Nearly 28,000 Farmers Got USDA Payments for 32 Straight Years, Totaling $19 Billion
WASHINGTON – Nearly 28,000 U.S. farmers received taxpayer-funded federal farm subsidies or disaster relief payments for 32 straight years, according to a new EWG analysis of data from the Department of Agriculture. These recipients took in a total of more than $19 billion.
EWG’s report comes as Congress seeks to impose new work requirements on parents with young children and older Americans who receive anti-hunger assistance through the Supplemental Nutrition Assistance Program, or SNAP. The House failed to pass a new farm bill last month, but congressional leaders have pledged to try again in June.
USDA data show that between 1985 and 2016, a total of 27,930 recipients got payments every year, totaling at least $19.2 billion. The average payment for the 32-year period was $687,204. But the largest recipient, Marsh Farms of Sondheimer, La., received $11.3 million, and nine others received at least $8 million each.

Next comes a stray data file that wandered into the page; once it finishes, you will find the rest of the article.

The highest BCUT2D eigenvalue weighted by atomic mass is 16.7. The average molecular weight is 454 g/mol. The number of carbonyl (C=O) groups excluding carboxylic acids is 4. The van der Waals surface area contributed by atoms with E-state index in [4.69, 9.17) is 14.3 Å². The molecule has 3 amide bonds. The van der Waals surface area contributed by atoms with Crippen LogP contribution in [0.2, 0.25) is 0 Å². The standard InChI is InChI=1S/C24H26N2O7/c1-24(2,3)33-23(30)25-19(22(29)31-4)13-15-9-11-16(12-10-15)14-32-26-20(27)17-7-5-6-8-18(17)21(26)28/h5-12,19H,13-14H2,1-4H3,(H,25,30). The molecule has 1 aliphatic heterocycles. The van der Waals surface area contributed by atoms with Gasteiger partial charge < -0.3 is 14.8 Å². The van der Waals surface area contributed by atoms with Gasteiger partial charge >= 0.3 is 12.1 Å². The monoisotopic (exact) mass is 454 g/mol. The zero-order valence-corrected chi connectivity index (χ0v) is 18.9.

In contrast, according to the Center for Budget and Policy Priorities, the average SNAP recipient in 2017 received $126 per month to help with the cost of food.
Rather than reducing dependence on farm subsidies, the House farm bill would have created new subsidy loopholes by allowing a farmer’s cousins, nieces and nephews to receive payments, regardless of whether they live or work on the farm. The bill also would have made billionaires eligible for subsidies again.
“The next farm bill should ensure that farmers are getting help during tough times, not an annual annuity,” said EWG Senior Vice President Scott Faber. “Any farm bill that claims to promote self-sufficiency should end repeat subsidy payments, regardless of need, and make sure payments flow to farmers who live and work on farms, not to billionaires, city slickers and distant relations.”
You can find the full EWG analysis here.